Gr 8 Up-Anna's parents have divorced, and her mother has started a new relationship and a new family. The teen feels like she is being pushed aside and is having trouble establishing her place in school and at home. With her life spiraling out of control, Anna steals her stepmother's credit card and buys an airline ticket to Los Angeles, where her sister Delia, an aspiring actress, lives. As part of Anna's punishment, she must pay for the credit card theft. Delia's director friend hires Anna to research the infamous Manson girls for a screenplay he is working on. As Anna delves deeper into the lives of the lost and misled girls who took part in the mass murders of 1969, she recognizes her own need for love and acceptance and finds the path to healing. Anna is crass, snarky, and hypercritical of herself and others. She is difficult to like until halfway through the book, when she begins to turn her focus outward. Umminger tackles the problems that develop when our culture places an unhealthy emphasis on outward appearances and the damage that can occur from emotional abuse. Narrator Jennifer Grace turns in a lively and realistic portrayal of the irritable and sarcastic teen. VERDICT High school students who like thoughtful books served up with a side of snark will eat this up. ["Recommended for fans of realistic fiction who have a morbidly curious streak running through them but who may not be quite ready for the truly "hard" stuff yet": SLJ 5/16 review of the Flatiron book.]-Lisa Hubler, Charles F. Brush High School, Lyndhurst, OH © Copyright 2016. Library Journals LLC, a wholly owned subsidiary of Media Source, Inc. No redistribution permitted.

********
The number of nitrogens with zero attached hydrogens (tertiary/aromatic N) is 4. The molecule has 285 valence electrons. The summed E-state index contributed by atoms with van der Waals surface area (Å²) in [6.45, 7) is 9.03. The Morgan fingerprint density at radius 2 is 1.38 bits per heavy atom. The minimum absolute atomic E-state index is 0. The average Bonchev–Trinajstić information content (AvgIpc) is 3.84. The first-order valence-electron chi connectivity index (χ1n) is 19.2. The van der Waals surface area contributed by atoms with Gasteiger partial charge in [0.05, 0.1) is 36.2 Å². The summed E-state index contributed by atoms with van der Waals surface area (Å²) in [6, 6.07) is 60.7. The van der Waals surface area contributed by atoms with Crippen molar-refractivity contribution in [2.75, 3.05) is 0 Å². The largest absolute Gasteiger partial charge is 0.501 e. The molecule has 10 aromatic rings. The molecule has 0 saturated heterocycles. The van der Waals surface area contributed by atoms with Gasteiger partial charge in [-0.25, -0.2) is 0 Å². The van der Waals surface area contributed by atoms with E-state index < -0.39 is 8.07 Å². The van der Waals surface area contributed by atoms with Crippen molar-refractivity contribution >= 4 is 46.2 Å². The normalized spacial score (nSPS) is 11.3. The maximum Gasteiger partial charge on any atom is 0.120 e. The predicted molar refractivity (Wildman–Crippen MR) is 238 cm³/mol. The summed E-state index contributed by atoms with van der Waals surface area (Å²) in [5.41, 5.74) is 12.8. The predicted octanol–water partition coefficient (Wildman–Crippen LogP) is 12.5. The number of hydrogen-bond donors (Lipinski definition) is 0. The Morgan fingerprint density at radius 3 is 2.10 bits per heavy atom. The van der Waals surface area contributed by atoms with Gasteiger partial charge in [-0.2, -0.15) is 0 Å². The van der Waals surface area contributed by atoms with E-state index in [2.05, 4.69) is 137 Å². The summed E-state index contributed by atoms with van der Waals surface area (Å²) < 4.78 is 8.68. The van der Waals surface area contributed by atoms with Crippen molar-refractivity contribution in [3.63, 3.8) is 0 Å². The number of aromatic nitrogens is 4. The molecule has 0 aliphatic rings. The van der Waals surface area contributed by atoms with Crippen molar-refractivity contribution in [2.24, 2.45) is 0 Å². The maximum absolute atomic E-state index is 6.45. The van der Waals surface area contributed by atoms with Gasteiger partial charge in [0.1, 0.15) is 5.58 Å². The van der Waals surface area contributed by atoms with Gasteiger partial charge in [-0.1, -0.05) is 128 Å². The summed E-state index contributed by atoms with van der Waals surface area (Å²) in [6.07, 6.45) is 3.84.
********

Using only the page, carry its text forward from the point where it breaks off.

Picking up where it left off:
Publisher's Weekly Review

Tired of being the "leftover" of her parents' divorce and eager to disappear after a prank goes too far, 15-year-old Anna uses her stepmother's credit card to buy a ticket to Los Angeles, where her sister Delia, a struggling actress, lives. Surrounded by Hollywood's beautiful and morally corrupt, Anna navigates interactions with Delia's ex-boyfriend, Roger, who is shooting a movie about L.A. murders, and her sister's current love interest, a writer on a kids' show, as well as her own blossoming romance with a teen actor. Forced to pay back the money she stole for her flight, Anna takes a job researching the Manson girls for Roger. Her immersion into the Manson murders leads to paranoia when it appears that Delia is being stalked. Debut author Umminger's humor is biting ("My family was clearly the place where optimism went to die"), yet it reveals richly complicated relationships among mothers, daughters, and sisters. Umminger crafts a Los Angeles both glittering and soulless, leading to Anna's realization that she may have more in common with the Manson girls than she thought, but it's the choices she makes that set her apart . Ages 13-up. Agent: Neeti Madan, Sterling Lord Literistic. (June) © Copyright PWxyz, LLC. All rights reserved.